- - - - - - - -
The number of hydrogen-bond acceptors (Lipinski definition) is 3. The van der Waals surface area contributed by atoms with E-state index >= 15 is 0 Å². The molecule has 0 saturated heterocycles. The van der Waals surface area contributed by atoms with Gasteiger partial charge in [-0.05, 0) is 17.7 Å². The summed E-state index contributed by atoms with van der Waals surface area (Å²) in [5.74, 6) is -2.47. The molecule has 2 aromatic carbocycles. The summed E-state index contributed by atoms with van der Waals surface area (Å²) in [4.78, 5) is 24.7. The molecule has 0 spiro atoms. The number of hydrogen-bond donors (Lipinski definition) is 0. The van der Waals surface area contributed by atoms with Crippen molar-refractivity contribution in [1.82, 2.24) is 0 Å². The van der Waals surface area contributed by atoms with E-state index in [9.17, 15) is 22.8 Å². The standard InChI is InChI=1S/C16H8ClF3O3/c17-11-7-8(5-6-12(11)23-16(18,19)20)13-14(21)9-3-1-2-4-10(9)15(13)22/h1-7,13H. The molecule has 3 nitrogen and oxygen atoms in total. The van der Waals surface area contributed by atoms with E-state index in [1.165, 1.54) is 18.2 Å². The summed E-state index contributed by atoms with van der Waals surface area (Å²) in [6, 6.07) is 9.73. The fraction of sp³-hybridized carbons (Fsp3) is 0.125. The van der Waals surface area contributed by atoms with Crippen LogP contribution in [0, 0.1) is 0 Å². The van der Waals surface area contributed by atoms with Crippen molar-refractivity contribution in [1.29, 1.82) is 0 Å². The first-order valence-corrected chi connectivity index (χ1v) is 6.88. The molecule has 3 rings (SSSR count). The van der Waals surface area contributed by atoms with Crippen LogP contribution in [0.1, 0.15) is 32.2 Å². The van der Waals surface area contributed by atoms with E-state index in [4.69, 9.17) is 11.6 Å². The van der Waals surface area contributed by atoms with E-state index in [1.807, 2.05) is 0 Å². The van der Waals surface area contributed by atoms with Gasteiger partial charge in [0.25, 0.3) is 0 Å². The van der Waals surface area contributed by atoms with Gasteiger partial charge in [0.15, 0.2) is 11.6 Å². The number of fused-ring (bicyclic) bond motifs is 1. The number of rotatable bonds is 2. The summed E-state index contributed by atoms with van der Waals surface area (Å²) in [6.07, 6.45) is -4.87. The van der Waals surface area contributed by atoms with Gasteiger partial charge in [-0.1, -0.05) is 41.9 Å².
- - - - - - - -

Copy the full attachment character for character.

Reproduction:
The number of hydrogen-bond acceptors (Lipinski definition) is 3. The van der Waals surface area contributed by atoms with E-state index >= 15 is 0 Å². The molecule has 0 saturated heterocycles. The van der Waals surface area contributed by atoms with Gasteiger partial charge in [-0.05, 0) is 17.7 Å². The summed E-state index contributed by atoms with van der Waals surface area (Å²) in [5.74, 6) is -2.47. The molecule has 2 aromatic carbocycles. The summed E-state index contributed by atoms with van der Waals surface area (Å²) in [4.78, 5) is 24.7. The molecule has 0 spiro atoms. The number of hydrogen-bond donors (Lipinski definition) is 0. The van der Waals surface area contributed by atoms with Crippen molar-refractivity contribution in [1.82, 2.24) is 0 Å². The van der Waals surface area contributed by atoms with E-state index in [9.17, 15) is 22.8 Å². The standard InChI is InChI=1S/C16H8ClF3O3/c17-11-7-8(5-6-12(11)23-16(18,19)20)13-14(21)9-3-1-2-4-10(9)15(13)22/h1-7,13H. The molecule has 3 nitrogen and oxygen atoms in total. The van der Waals surface area contributed by atoms with E-state index in [1.165, 1.54) is 18.2 Å². The summed E-state index contributed by atoms with van der Waals surface area (Å²) in [6, 6.07) is 9.73. The fraction of sp³-hybridized carbons (Fsp3) is 0.125. The van der Waals surface area contributed by atoms with Crippen LogP contribution in [0, 0.1) is 0 Å². The van der Waals surface area contributed by atoms with Crippen molar-refractivity contribution in [1.29, 1.82) is 0 Å². The first-order valence-corrected chi connectivity index (χ1v) is 6.88. The molecule has 3 rings (SSSR count). The van der Waals surface area contributed by atoms with Crippen LogP contribution in [0.1, 0.15) is 32.2 Å². The van der Waals surface area contributed by atoms with E-state index in [4.69, 9.17) is 11.6 Å². The van der Waals surface area contributed by atoms with E-state index in [1.807, 2.05) is 0 Å². The van der Waals surface area contributed by atoms with Gasteiger partial charge in [0.25, 0.3) is 0 Å². The van der Waals surface area contributed by atoms with Gasteiger partial charge in [0.15, 0.2) is 11.6 Å². The number of fused-ring (bicyclic) bond motifs is 1. The number of rotatable bonds is 2. The summed E-state index contributed by atoms with van der Waals surface area (Å²) in [6.07, 6.45) is -4.87. The van der Waals surface area contributed by atoms with Gasteiger partial charge in [-0.1, -0.05) is 41.9 Å².